PhoneBloks’ modularity wastes space and increases the overall size of the device.
True, but amusingly this is starting to matter less and less. Unlike laptops, which have shrunk from the average 8lb 15.4″ form factor to svelte 3lb 13.3″ Ultrabooks, phones are growing in size. Right now, Apple has proven that we can make an extremely high performance phone fit within a slim form factor with a 4″ screen. However, clearly a market exists for phones with larger screens (the new Google Nexus 5 has a 4.95″ screen!), which increases the overall volume of the phone. Therefore, we can waste some of this extra volume on modularity.
So how big is the Motorola Ara prototype?
Using the following image, we can calculate the dimensions of the phone.
We know the dimensions of the Micro-USB Type B connector shown in the picture. Using Photoshop, I determined that it is approximately 39×10 pixels wide. I assumed that the dimensions did not include the metal surrounding the connector. The lengthwise dimension of the phone is 801×53.
We can now convert between pixels and millimeters by using the reference dimensions shown in the lower image. Note that the ratio in pixels above is 3.9 whereas the ratio below is around 3.72. Close enough… we were never going to get it exactly right anyways.
This means that each pixel is ~0.177mm in each dimension. Doing the simple math (stay in school, folks!), this implies that it’s roughly 141.8mm x 9.381mm in dimensions.
Note that this doesn’t tell us anything about the width of the phone. However, we can estimate it by comparing it with existing phones.
The massive Google Nexus 5 (with a 4.95″ screen) has dimensions of 69.17mm x 137.84mm x 8.59mm. This implies that the Project Ari prototype is even larger!
I estimate the Project Ari prototype to have dimensions of 71.15mm x 141.8mm x 9.38mm with a 5″ LCD screen.
This provides plenty of space to waste in the name of modularity! You can probably even give each module its own EMI shield and still have room to spare.
- A breadboard-type base doesn’t work; each device requires a different interface and the interface changes across generations. Plus, components such as DRAM especially need high bandwidth buses, and the performance of this bus is guaranteed to change every generation in the name of performance.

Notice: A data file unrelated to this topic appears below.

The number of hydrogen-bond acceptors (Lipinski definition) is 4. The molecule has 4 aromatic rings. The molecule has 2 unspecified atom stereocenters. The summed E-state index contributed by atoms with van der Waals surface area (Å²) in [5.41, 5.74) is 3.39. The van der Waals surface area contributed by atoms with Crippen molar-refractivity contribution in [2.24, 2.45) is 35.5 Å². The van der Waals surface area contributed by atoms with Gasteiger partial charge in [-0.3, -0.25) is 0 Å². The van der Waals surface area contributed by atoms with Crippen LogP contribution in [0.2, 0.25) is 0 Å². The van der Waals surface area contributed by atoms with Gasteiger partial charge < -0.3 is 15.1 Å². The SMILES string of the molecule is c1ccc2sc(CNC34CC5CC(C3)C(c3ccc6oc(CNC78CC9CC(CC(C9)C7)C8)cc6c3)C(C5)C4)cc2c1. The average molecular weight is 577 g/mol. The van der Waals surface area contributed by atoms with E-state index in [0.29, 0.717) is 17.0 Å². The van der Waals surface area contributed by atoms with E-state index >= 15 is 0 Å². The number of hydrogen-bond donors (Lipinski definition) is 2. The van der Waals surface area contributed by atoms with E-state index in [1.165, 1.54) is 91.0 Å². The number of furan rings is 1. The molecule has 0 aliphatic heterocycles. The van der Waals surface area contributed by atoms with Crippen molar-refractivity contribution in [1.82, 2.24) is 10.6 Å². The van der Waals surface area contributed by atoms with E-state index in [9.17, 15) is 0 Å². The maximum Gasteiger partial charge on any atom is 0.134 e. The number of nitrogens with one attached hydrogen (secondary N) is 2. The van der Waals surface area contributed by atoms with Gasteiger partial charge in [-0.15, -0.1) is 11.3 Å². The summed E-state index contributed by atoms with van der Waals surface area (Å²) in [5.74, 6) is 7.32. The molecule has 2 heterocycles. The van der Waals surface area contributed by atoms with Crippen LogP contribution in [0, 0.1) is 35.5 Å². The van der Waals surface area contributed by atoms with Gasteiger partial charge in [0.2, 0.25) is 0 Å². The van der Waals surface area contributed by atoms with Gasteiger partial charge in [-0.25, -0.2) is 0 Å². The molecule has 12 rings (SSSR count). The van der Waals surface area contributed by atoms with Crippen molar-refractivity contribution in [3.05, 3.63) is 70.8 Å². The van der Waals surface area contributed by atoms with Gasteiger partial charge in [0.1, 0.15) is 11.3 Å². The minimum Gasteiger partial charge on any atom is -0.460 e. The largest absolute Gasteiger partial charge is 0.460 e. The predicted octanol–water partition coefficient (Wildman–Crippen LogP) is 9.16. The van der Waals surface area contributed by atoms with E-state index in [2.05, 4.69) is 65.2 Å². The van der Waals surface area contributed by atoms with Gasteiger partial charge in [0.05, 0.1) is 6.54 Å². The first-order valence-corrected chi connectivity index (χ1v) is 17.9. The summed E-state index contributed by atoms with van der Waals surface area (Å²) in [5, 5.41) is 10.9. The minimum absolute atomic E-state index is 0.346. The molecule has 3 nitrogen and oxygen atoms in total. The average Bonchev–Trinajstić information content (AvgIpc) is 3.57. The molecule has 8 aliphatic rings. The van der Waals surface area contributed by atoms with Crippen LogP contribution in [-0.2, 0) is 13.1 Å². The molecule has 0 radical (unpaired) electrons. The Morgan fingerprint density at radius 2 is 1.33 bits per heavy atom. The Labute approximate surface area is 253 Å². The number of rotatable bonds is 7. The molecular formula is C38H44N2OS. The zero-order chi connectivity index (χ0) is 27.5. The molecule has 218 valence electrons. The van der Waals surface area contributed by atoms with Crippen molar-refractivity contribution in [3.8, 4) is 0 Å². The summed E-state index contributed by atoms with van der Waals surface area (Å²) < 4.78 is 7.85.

My guess is Motorola Ara solves this by either making performance-critical components non-upgradeable or packaged together within a single module. This enables high performance modules to scale with every process generation.
Many peripherals do not require high bandwidth or low latency. For these components, we can use some sort of standardized bus to connect them. There are many examples of such interfaces, each with their own strengths and weaknesses. Potential interfaces include PCI-Express, USB, and Intel Light Peak (also known as Lightning). USB is probably the most likely choice due to its ubiquity, power restrictions and cost, or they may choose to create their own low-power proprietary connector. (Motorola, if you’re reading this, please choose USB!)
- All functionality found in these different blocks currently require custom software drivers, with custom interfaces to communicate with each other. This may be possible to standardize but the barrier is extremely high.
This is true. However, we’re already assuming that all performance-critical components are non-upgradeable or all found within one module, so the driver issue for those components is non-existent. Right now, each functional block has its own proprietary bus. If modules connect using a standardized interface such as USB, module manufacturers can write the standard USB drivers in a same way that this is done on desktop computers right now.